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Lacquer-ware

Lac, Lacquer, Sesat

Lacquer-ware

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Lacquer-work is a highly skilled decorative art in which the craftsman first shapes the wood to create the object he wants, using a lathe. Different kinds of wood are used to make boxes, bowls, vases and other turned objects, including chess sets. Traditionally the lathe is hand powered by a cord pulled round a spindle. Several layers of lacquer are applied in different colours and allowed to harden. The design is then incised with sharp tools, exposing the bright colours of the underlying layers.

Lacquer-work is a highly skilled decorative art in which the craftsman first shapes the wood to create the object he wants, using a lathe. Different kinds of wood are used to make boxes, bowls, vases and other turned objects, including chess sets. Traditionally the lathe is hand powered by a cord pulled round a spindle. Several layers of lacquer are applied in different colours and allowed to harden. The design is then incised with sharp tools, exposing the bright colours of the underlying layers.

DESIGNS & MOTIFS

Designs are usually floral motifs in red, yellow and green, set against a background of black. The patterns are fairly abstract. Lacquer vases and boxes, pots and sticks and chess pieces are very popular and are in short supply even in the souvenir shops.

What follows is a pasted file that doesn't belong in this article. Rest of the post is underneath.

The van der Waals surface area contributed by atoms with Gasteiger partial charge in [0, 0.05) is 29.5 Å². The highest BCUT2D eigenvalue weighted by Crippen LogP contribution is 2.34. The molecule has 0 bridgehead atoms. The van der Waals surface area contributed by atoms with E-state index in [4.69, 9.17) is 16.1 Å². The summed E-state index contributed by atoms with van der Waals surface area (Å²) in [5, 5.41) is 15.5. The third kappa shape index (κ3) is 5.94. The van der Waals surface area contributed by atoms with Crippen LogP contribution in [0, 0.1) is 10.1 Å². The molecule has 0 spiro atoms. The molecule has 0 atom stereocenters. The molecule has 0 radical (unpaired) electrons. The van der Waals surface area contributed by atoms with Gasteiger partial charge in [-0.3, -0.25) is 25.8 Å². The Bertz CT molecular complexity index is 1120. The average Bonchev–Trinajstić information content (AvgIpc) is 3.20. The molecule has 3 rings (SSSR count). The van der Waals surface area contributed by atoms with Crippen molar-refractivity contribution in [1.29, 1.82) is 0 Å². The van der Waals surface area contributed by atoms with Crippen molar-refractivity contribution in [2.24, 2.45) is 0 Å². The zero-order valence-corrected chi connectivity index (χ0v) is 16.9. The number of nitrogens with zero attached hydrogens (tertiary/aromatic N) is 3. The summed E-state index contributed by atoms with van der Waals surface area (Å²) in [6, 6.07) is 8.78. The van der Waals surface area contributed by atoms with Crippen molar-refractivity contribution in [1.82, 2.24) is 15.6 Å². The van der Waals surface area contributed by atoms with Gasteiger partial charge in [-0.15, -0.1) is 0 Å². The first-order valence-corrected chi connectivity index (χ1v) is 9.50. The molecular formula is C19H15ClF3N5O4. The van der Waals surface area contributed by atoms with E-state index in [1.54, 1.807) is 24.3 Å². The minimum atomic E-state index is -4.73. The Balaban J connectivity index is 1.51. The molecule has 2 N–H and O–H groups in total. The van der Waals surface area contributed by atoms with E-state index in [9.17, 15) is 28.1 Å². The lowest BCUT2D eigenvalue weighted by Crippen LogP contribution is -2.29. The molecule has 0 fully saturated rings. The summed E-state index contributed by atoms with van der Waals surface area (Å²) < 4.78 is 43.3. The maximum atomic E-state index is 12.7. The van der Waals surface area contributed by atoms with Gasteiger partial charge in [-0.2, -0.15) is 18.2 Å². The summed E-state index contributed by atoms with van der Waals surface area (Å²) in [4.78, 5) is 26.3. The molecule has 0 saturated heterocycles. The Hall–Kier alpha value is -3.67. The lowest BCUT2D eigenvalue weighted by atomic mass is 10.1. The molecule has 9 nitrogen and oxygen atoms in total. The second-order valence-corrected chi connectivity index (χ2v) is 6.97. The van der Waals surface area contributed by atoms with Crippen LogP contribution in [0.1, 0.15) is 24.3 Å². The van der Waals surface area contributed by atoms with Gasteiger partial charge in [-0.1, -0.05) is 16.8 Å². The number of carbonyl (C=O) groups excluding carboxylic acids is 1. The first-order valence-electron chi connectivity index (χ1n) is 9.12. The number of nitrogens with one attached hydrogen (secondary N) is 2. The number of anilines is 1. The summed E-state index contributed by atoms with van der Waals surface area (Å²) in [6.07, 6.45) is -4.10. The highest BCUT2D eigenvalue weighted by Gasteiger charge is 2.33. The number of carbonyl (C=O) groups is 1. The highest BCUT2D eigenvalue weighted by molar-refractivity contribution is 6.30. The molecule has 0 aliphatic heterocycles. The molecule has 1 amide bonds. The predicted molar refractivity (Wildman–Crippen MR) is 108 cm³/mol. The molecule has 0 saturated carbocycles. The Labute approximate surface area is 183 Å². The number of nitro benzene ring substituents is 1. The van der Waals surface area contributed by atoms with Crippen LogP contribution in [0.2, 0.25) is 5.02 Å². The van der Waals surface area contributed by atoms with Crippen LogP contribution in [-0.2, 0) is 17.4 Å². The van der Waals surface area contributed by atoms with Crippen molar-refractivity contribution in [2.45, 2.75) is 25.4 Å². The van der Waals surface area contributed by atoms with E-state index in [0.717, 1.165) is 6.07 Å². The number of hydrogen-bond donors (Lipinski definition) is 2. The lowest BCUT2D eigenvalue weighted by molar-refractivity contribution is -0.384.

PRODUCTS

Traditionally, lacquer-work was used for containers, bowls and trays used to present gifts to the sultan – some fine examples can be seen in the National Museum in Male. Vases and small boxes are the most common lacquer work items in tourist shops, and the designs follow traditional colours and styles, though the items themselves are a response to tourist demand.

PRACTITIONERS & LOCATIONS

  • Production of lacquer work seems to be concentrated in Baa, particularly the capital island of Eydafushi.
  • On Bandos Island, one can see lacquer-work (and mat-weaving) demonstrated by craftspeople who offer the products for sale.
  • Thulhaadhoo island has posts of lacquerwork. It is possible to see the work being done, but difficult to buy any samples since the few craftsmen produce only on order and only a few people are practising the craft.

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